Statistics rule our lives. Traffic patterns for our commute to work, probabilistics weather anywhere you live. Your 401(k) earnigs reports that comes every month. For projects all the elements are statistically driven. The productivity of the engineers or developers. The partial testing coverage of sofwtare, hardware, integrated systems. The performance of any product. The efficacy of the product when it is in use. The forecasted cost to develop the products or provide the services. The total duration to produce the needed outcomes of the project. It's all statistics all the time.

To work on or manage projects with any hope of success, we need to know about statistics and the probabilistic outcomes that result. Let's start with a simple picture. All projects - at least ones beyond the simple single team working off a single set of work activities, looks like this. There are a collection of activities, connected with each other in a network. The durations are random numbers. The completed outcomes are randomly compliant with the needed quality, functionality, or capability. Even with high coverage testing, when we assemble parts into a whole new things happen. Things we didn't think would happen. The new system has a *probability* of working the first time. And that probability is not 100%. (We'll get to the quote on this idea).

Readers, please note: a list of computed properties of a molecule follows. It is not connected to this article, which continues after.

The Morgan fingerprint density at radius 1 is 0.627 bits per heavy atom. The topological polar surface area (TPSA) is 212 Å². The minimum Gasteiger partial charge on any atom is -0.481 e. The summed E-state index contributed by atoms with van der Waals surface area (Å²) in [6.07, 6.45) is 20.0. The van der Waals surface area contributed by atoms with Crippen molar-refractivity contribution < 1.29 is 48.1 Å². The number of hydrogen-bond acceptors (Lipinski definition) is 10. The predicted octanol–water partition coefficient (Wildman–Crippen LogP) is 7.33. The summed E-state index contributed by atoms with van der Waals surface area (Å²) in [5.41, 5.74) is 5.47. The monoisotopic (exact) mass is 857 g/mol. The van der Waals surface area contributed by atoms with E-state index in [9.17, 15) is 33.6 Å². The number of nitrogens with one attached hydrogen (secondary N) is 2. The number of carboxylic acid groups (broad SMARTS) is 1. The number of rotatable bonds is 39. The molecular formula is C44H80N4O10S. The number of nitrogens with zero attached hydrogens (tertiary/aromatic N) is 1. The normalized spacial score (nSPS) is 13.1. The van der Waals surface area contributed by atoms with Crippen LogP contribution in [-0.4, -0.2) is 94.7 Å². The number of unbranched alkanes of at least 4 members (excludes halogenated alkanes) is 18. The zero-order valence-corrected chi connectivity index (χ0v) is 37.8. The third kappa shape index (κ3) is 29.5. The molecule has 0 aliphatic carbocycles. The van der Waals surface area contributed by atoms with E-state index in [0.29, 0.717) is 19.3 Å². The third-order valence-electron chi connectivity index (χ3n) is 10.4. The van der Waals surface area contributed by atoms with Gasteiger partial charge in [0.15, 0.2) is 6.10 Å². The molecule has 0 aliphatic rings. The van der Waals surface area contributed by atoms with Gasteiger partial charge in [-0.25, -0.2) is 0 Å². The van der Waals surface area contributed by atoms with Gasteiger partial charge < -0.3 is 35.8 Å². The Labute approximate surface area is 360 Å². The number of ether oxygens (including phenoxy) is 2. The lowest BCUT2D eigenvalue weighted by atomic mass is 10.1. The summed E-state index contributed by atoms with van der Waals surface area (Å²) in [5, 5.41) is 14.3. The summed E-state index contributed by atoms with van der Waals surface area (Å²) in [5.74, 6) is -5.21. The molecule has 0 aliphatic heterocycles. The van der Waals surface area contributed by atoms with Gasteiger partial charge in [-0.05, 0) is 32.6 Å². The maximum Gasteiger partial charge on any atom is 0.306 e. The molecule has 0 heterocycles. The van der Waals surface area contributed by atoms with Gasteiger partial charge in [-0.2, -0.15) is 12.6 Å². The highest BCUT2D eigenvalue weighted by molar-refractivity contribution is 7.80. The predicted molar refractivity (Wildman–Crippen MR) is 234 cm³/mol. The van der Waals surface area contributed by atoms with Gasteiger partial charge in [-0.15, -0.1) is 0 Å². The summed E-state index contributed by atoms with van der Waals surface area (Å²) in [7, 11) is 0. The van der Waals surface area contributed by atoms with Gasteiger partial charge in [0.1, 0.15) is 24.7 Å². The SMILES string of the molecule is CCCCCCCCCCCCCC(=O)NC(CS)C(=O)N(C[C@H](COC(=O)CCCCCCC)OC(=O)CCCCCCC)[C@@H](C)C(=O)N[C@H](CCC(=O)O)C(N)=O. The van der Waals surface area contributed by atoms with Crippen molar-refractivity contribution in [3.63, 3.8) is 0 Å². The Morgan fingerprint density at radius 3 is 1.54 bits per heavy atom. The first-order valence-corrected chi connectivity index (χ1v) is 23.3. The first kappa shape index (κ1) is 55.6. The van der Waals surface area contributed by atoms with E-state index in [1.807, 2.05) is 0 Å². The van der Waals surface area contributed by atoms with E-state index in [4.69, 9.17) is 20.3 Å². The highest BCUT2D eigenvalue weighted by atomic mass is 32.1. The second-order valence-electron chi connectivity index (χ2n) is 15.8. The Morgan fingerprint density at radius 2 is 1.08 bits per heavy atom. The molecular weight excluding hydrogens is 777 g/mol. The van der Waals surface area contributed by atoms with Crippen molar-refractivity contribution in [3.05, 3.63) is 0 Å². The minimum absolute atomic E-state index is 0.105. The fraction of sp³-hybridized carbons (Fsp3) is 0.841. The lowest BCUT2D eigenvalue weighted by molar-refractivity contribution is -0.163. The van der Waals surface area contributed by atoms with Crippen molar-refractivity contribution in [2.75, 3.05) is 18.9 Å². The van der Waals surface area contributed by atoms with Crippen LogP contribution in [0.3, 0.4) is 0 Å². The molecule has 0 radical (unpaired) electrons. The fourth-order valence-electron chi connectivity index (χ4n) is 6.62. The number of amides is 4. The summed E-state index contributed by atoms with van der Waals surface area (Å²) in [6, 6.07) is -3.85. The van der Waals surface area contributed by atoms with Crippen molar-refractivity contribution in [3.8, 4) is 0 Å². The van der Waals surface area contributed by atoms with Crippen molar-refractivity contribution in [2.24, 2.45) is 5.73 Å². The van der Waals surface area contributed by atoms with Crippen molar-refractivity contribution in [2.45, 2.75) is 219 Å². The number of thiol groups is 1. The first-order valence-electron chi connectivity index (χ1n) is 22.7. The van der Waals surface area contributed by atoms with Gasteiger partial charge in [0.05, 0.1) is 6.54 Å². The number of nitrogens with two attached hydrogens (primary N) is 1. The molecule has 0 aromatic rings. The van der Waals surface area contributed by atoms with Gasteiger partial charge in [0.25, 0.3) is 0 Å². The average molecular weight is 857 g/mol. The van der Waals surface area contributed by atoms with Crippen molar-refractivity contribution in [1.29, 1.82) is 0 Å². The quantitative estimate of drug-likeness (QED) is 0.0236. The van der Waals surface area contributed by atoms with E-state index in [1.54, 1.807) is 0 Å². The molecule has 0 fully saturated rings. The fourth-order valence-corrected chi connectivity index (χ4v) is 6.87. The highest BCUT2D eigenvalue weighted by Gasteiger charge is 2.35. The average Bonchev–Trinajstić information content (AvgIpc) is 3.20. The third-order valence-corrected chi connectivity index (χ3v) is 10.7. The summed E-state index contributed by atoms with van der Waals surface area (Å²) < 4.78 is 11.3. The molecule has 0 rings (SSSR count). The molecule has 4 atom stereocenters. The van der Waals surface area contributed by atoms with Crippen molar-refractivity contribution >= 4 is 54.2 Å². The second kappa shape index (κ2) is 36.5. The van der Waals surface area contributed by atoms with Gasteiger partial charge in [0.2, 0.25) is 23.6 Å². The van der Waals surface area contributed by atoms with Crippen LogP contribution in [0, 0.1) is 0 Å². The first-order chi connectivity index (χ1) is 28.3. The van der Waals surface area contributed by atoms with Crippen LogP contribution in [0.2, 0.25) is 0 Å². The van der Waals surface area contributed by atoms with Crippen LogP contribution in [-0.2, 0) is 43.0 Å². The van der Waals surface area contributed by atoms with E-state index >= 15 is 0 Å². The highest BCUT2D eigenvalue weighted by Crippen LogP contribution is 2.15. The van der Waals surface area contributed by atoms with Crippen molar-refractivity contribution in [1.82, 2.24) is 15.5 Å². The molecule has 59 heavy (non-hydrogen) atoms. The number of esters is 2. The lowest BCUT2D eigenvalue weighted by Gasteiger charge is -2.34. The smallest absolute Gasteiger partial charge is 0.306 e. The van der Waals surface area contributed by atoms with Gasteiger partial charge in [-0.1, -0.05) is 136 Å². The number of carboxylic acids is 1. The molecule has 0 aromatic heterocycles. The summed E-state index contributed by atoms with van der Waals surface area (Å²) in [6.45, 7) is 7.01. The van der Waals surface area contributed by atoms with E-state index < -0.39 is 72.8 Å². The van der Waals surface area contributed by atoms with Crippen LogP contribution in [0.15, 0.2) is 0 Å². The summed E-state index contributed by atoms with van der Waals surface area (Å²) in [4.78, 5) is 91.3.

Many in the agile community - especially the Kanban community - assume work can be divided into *same sized* chunks and the people doing the work can process these chunks in *same sized* time frames, but where I come from that would be considered naive at best. Steady arrivals, steady processes, steady exiting of finished products doesn't even happen on the Toyota assembly line. Let alone in the product development business.

**So Now For The Quote**

*One of the great myths of science is that it is rigorous. More to the point is that the scientific method chops up any problem into small pieces that can be comprehended by the human mind, and an above-average mind at that. Some of the pieces are more rigorous than others, and the reassembly of the whole always requires letting something fall through the cracks.*

- *The Art of Modeling Dynamic Systems*, Foster Morrison, Wiley, 1991.

So now let's think about the parts that have been decomposed and reassembled. Are they correlated in some way? Does change in one actually make a change in the other - causation? How can we tell? Start by assuming there is no causation between the parts, even though there is correlation.

So let's look at one more thing about the probability and statistics of projects. The picture below is critical to sorting out many of the misconceptions around how projects behave. Statistical processes drive the behaviour of projects. All the elements of a project are subject to these stochastic processes.

If we know something about a process - maybe by observing it - we can state things about the statistical behaviour of the process. Once we know about the underlying processes, we can make probablistic forecasts of future behaviours. For both the statistical and probabilistic measurement we also need to know the variance on those numbers. This allows us to make estimates of past, current, and future behaviours and make forecasts of future behaviors, both with uncertainty bounds.